Modern Science is only one face.

      • Anonymous says:

        Please watch how you generalize when speaking and writing about the great people who land we stole.

    • JJ78259 says:

      Great explanation of the Dome! Milwaukie gets a lot plain old cold rain! 37-40 degree cold rain bone chilling! Throw another log on the fire!

    • Diana F. says:

      Thanks for sharing. I can imagine the disappointment as a child. Snow is magic plain & simple when we are kids! It means so many things to us! And you were left out of waking up to those magical moments. I empathize with your confusion and sadness.

      Super interesting also was the story of the how your Native American friend helped turn things around……with Christmas to boot…..!

      Hey, once you grew up, did you ever consider moving out of the Milwaukie area?

      • W7ENK says:

        I did, actually. I lived in Klamath Falls for almost 4 years going to college — Sept 2002 – July 2005. I was super excited to finally live in a place that was guaranteed to get snow every Winter, being at 4,400 feet. However, the first Winter I was down there, it didn’t snow until April, and it was the first year in roughly a quarter century (since the year I was born, oddly enough) that the lake didn’t freeze over.

        Imagine my disappointment…

  25. alohabb says:

    It’s 44 here. No way we cool to snow potential

  26. Anonymous says:

    It’s 44 here. No way we cool to snow levels.

  27. Anonymous says:

    Take off the snow tires – put on the stern drive…

    No one seems to be talking about the potential for mud slides. Seems like anytime we’ve had freezing temps – them warm up to heavy rains – we end up with mountains of mud chasing people down roads in the west hills.

  28. W7ENK says:

    My faith in the idea that snow reaches the valley floor, especially in the Milwaukie Dome, has been irreparably broken.

  29. Joshua Lake Oswego says:

    Thanks, Mark. Expectations very low. Hope low.

  30. Diana F. says:

    Thanks Mark, great job this past week! You must be utterly exhausted! But loving the snow, THAT I know for sure!

    • Mark says:

      Indeed, prop’s to Mark getting on this fast! It is amazing, even in 2019, we don’t know what the weather may do tomorrow AM…

      But at least Mark laid out the odds if you will. 80/20 or so (is what I’m getting from this) heavy cold rain, but 20% part of the metro could get shocked with a couple of inches of wet snow. Interesting…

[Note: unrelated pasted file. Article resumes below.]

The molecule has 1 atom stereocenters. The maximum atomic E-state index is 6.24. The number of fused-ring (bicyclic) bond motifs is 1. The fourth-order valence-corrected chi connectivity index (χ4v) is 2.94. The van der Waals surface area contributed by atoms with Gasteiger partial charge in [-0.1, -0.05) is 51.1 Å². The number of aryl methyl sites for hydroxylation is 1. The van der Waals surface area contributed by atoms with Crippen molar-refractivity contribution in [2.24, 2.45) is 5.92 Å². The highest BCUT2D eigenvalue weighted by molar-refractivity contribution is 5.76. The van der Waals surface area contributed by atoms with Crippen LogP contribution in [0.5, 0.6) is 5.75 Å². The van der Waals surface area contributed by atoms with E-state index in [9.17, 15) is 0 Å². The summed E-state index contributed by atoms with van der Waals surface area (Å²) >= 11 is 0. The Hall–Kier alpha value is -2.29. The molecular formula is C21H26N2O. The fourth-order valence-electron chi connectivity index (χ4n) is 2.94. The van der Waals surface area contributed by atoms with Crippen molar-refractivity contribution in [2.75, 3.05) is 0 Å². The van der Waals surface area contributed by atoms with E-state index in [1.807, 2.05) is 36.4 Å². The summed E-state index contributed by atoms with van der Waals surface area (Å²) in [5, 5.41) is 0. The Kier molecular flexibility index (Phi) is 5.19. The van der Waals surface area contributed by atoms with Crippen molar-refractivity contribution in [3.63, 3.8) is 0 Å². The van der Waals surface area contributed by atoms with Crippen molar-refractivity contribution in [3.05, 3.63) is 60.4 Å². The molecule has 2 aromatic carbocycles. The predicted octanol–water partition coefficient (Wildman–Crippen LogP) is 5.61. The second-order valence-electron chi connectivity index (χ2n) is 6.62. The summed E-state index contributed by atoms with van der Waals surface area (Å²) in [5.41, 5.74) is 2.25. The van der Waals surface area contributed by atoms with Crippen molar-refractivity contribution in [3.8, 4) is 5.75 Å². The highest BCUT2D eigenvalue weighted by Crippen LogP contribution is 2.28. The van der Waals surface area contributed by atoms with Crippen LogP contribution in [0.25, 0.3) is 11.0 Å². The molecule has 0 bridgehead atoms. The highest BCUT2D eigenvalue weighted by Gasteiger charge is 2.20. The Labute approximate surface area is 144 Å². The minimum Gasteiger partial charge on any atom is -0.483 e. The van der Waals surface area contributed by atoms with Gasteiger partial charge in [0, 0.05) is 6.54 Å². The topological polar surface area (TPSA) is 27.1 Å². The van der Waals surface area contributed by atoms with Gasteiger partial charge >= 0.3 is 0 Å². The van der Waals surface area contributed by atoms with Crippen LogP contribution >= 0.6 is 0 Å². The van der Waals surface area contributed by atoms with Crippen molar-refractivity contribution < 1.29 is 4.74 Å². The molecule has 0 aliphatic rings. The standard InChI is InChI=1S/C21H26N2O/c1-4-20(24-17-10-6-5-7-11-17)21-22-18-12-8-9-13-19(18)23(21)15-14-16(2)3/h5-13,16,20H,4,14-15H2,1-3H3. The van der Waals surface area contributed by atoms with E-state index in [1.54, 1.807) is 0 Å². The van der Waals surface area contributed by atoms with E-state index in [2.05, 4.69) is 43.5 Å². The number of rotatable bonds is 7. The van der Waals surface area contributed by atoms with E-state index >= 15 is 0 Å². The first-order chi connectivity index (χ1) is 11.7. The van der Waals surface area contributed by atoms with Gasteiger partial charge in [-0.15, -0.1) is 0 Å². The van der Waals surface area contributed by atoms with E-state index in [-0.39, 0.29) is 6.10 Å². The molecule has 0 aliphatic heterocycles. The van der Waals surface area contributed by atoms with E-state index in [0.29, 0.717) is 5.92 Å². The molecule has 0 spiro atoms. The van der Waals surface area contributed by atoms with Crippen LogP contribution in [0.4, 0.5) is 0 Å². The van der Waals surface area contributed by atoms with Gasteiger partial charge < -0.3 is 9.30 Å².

31. Andrew says:

    Sounds like winter’s last gasp tonight. Seeing temps trending warmer in next week or so. Though it feels like an eternity ago, model runs as late as Friday night had this entire week and beyond filled with snowflakes and highs in 30s. Crazy how quickly that can go away. A good lesson not to get too excited by long term models that suggest historically abnormal weather.

  32. Anonymous says:

    Thanks for the update, Mark. Expectations… very low. Hope… also low. Haha

  33. Ken in Wood Village says:

    I have a question, is anyone else having issues with posting comments on the blog?

    • wodream34 says:

      No issues posting through wordpress site with my account.

    • MasterNate says:

      Yes!! I can’t even find the comment link hole using my laptop since they revamped the blog link. 😡 Only way I can access the comments link is through a certain path on my Mobil devise. Very frustrating.

      • Ken in Wood Village says:

        I emailed Mark about issues with the blog. I’m hoping he will see the email and find out what’s going on. It’s frustrating that my information doesn’t stay in the fill areas. It was ok just about 2 hours ago but now it’s not saving them anymore 😦

  34. Anonymous says:

    15″ settled snow in Hood River and still dumping.

  35. Jason Hougak says:

    And who posted Winter 18-19 was a real dud last month??? 😆

  36. Anonymous says:

    Thank you Mark. It seems like there could be something wrong with the blog. In the past post, when I did a comment, sometimes it would show the comment then sometimes it wouldn’t show my comment. Just thought I would say something.

    I was looking at the 18Z HRRR and now it shows 8 inches of snow for my area. This will be a very interesting night into tomorrow.

  37. wodream34 says:

    Thanks, Mark!

  38. Andrew V (Sandy) says: